Despite the wide availability of data rooms and secure file sharing solutions almost half of legal professionals are still using email to send classified documents and information to colleagues, a recent survey has found, with many admitting to accidentally sending documents to the wrong person.
Confirming what IT directors and partners in charge of risk already know and fear, the survey by German IT security provider Brainloop revealed that almost half of legal professionals commonly send and share sensitive data and information over email. Forty-six percent of legal professionals said that email is the preferred choice for internal sensitive communications, while 42% said that they would still use email to send sensitive information to clients or business partners.
Other distribution methods highlighted in the survey included USB drives (8%), consumer-grade file sharing (5%) and Instant Messaging apps (3%). Less than a quarter of respondents said that business-grade file sharing solutions are commonly used for sending sensitive information externally and just one in 10 said they use business-grade file sharing solutions for internal communications of a sensitive nature.
The Brainloop survey, conducted among over 100 legal professionals at London Law Expo in October 2015, found that the information most commonly shared by legal professionals with colleagues and external parties include contracts (30%), personal information (13%), customer or partner information (12%) and boardroom documents (12%), while the remaining 10% of shared documents include less sensitive invoices and other miscellaneous information.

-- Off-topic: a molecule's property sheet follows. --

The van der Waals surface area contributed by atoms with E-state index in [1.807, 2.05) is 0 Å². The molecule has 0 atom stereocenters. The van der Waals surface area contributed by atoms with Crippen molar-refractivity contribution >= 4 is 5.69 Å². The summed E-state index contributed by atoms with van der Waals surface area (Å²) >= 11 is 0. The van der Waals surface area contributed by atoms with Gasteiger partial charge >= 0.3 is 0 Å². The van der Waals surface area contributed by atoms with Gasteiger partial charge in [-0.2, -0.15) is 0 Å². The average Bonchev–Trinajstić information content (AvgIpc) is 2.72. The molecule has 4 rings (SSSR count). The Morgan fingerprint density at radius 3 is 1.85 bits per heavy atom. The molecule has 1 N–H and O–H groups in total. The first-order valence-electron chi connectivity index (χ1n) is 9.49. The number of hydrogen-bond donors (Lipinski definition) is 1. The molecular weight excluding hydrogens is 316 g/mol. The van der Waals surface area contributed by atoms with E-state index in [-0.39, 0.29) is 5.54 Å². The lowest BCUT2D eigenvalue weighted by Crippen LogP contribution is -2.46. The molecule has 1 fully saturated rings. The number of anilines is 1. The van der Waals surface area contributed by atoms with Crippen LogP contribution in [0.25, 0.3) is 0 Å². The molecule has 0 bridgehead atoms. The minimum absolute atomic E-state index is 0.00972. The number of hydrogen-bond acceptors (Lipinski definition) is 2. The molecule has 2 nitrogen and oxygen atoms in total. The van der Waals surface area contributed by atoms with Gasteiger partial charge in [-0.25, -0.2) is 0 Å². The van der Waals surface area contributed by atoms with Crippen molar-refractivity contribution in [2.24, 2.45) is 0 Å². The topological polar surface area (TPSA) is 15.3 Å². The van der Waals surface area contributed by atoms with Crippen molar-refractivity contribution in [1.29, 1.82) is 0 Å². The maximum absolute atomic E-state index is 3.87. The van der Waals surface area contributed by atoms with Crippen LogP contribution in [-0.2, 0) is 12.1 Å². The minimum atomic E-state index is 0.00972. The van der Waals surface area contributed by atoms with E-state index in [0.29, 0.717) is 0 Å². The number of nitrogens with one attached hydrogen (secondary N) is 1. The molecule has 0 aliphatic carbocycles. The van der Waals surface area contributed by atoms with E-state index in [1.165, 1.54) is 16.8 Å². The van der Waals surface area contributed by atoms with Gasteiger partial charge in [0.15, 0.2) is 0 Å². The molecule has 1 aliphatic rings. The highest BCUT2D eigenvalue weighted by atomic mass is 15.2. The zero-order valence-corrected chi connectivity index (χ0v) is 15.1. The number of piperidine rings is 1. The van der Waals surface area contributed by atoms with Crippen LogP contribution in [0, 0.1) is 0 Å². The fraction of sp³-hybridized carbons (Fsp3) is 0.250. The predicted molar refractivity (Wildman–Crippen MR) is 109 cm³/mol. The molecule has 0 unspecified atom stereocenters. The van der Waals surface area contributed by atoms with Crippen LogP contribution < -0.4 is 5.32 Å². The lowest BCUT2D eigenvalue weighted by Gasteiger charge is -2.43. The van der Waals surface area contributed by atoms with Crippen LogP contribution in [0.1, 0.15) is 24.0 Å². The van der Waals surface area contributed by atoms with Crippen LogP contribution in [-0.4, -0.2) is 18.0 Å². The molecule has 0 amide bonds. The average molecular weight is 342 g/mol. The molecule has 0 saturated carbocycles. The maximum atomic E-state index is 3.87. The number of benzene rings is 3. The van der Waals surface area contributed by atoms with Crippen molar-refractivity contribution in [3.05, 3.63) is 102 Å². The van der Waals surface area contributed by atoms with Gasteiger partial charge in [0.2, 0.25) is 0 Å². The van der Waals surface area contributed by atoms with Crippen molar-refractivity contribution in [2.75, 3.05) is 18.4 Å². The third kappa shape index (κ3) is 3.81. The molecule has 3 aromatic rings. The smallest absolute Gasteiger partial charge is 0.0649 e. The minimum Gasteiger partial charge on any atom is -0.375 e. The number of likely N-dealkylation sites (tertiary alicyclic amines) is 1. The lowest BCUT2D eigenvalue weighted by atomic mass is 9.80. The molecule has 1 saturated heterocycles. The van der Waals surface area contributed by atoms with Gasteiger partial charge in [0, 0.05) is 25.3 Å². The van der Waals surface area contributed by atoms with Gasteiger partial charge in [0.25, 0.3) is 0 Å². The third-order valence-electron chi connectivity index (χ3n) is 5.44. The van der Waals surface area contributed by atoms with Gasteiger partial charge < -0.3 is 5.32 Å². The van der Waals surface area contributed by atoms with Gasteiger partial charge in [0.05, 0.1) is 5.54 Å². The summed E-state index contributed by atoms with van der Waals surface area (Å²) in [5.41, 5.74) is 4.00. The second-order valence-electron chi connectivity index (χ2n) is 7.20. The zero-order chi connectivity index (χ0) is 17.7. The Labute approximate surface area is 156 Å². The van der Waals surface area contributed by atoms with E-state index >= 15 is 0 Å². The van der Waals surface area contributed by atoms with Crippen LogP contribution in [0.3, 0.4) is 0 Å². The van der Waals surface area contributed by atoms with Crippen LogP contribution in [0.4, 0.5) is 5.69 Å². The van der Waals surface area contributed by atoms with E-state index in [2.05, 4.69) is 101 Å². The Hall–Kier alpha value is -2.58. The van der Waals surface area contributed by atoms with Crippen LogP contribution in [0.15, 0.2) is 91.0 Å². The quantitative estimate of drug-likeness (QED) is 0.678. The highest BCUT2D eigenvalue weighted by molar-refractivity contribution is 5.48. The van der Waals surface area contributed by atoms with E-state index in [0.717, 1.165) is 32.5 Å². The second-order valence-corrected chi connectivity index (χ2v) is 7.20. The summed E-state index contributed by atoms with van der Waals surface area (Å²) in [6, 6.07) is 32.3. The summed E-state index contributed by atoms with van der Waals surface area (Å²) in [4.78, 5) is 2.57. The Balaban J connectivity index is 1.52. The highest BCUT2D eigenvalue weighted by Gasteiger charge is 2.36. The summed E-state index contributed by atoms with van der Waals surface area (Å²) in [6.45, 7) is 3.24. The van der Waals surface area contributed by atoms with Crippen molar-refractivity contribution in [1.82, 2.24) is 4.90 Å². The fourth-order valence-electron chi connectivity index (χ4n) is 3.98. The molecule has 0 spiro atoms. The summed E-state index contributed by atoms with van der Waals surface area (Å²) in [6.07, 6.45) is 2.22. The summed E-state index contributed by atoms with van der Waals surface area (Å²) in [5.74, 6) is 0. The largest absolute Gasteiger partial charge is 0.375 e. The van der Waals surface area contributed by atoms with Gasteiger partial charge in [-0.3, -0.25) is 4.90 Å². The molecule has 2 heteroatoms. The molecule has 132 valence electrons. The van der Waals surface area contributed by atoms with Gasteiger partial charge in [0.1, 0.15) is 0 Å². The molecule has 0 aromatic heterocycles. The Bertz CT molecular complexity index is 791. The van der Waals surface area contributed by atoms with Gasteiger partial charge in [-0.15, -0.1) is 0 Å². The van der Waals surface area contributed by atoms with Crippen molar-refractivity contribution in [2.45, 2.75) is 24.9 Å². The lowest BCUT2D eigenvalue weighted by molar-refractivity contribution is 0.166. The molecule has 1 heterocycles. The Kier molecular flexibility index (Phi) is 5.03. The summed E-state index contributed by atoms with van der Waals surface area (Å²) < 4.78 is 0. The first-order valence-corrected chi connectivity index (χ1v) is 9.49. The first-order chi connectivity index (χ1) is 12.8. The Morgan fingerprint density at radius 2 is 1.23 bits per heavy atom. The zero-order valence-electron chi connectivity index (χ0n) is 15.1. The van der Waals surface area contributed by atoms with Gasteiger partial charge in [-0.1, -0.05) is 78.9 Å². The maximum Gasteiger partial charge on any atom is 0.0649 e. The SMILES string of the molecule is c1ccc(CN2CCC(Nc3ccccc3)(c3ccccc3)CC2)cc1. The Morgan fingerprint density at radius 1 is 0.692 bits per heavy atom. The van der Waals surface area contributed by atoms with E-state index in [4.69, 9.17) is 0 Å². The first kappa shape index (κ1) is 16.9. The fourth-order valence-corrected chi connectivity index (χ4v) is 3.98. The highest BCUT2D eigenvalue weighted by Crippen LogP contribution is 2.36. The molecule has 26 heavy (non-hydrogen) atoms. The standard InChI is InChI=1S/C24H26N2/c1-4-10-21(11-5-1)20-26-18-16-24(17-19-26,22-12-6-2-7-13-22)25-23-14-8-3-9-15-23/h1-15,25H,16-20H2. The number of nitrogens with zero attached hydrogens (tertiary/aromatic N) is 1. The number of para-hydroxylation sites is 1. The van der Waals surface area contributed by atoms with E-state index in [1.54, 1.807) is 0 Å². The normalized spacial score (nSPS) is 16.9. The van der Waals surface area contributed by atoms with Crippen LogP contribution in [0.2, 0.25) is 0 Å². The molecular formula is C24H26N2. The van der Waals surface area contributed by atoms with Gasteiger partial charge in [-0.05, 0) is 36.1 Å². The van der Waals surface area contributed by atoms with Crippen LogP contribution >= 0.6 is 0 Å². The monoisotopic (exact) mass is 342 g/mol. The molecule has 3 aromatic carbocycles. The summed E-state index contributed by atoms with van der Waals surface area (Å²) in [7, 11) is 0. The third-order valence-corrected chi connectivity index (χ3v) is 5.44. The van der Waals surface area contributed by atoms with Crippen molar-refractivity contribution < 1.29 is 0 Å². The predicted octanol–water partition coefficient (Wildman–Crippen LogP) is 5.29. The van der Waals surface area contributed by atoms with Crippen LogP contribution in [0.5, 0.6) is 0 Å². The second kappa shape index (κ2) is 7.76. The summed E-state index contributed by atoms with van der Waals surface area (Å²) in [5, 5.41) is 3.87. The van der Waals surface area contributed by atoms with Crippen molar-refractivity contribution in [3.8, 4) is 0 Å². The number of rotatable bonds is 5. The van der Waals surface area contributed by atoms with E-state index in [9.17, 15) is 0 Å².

The survey also revealed that three quarters of respondents admit that either they, or a colleague, have sent a document or information to the wrong recipient in the past. A further 5% said that they were not aware if they have done this, while 3% were not willing to say if they have shared information with the wrong recipient before.
Almost 90% of survey respondents confirmed that they are aware of the regulations surrounding data protection, file sharing and the exchange of information, including the General Data Protection Regulation. In addition, 84% of those surveyed confirmed that the loss of confidential information formed part of their firm’s risk management system.
However, when it came to respondents’ broader awareness of their data protection obligations, almost one quarter admitted that they felt between “neutral” to “not at all confident” in their organisations’ understanding of the key regulation.
Mark Edge, UK country manager at Brainloop, which provides secure collaboration solutions for confidential information said: “The majority of documents that legal practitioners work on need to be shared with clients and business partners on a day-to-day basis. Added to this is the fact that these documents contain highly sensitive information that must be secured against the threat of malicious hacking, unauthorised views and potential leaks, from both inside and outside of the firm itself. Law firms must ensure that practitioners follow best practices to deal with data and documents in both a secure and compliant manner.”